After the tour, we spent time walking around the streets and visiting some amazing temples. This was fun and interesting. The journey back to the centre of town in a tuk tuk was far too adventurous for my liking and I don’t think I’ll be repeating that form of transport – the roads are absolutely manic here! The driver was on the wrong side of the road a number of times, eeeek.
Later we came across a shopping area and spent a while walking around the huge and varied foodcourts. We found this array of wonderful cakes 🙂
I think we made the most of our day in Bangkok. It is an amazing city and is certainly worth a stopover if you’re passing through.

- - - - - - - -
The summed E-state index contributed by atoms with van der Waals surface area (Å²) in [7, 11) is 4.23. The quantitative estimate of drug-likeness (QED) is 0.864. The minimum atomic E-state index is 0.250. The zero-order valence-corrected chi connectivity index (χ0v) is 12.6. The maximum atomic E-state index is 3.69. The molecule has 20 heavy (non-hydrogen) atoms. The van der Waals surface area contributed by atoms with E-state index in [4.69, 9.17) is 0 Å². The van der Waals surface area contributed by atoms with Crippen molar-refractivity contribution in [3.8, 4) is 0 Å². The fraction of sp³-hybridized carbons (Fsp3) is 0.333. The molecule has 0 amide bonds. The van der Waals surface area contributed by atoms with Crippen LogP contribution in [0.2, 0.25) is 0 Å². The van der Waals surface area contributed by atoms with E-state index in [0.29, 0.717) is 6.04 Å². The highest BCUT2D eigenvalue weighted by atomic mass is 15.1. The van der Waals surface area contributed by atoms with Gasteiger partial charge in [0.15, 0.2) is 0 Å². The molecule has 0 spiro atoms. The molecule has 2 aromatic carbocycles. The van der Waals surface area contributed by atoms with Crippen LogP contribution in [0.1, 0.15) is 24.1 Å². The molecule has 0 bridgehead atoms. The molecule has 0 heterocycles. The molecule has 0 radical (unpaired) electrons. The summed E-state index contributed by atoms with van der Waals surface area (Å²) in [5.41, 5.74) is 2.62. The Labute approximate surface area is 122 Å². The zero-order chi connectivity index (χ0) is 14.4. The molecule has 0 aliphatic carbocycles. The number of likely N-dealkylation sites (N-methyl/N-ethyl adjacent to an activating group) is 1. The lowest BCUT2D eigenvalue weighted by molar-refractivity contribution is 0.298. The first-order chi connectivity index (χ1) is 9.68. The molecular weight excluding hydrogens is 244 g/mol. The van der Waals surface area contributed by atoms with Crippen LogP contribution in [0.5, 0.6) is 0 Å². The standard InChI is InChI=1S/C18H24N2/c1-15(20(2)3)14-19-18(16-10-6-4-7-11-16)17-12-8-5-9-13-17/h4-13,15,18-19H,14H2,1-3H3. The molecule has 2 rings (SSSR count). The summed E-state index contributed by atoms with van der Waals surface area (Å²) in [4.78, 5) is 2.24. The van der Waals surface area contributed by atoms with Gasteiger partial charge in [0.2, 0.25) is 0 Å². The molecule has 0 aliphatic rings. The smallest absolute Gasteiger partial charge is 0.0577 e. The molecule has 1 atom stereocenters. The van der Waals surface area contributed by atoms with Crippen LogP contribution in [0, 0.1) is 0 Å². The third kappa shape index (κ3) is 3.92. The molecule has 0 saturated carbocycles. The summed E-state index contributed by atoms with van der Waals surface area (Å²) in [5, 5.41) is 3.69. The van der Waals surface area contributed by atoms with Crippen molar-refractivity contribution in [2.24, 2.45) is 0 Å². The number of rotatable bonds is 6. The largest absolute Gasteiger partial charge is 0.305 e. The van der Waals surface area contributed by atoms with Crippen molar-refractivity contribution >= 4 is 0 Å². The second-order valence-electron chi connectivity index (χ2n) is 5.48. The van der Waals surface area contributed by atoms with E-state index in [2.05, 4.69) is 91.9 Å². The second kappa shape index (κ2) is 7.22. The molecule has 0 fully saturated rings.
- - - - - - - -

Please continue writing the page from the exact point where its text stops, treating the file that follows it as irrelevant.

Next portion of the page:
Browsing the internet for orienteering events, revealed that the Hutt Valley Orienteers were organising an afterwork 3 hour rogaine in Karori. This appealed for two reasons, first it involved 3 hours of running around and secondly, the event was centred in the town where Richard grew up. This location had the advantage that we could use all of Richard’s local knowledge …. or so I hoped.
Karori is a pretty suburb of Wellington with quite large hills on every side. These hills harbour lots of trails and tracks, providing quite a good setting for the 3 hour score event. The only difference between running this event in NZ compared to the UK is that the vegetation here is rather man-eating and therefore it is more difficult to assess the relative merits of taking shortcuts through the bush.
We were given the event map 30 mins prior to the start of the event; a luxury to which we are not usually accustomed. So we sat around and discussed our options, and decided to go with the first possibility that we noticed.
The route we choose is shown on the map below.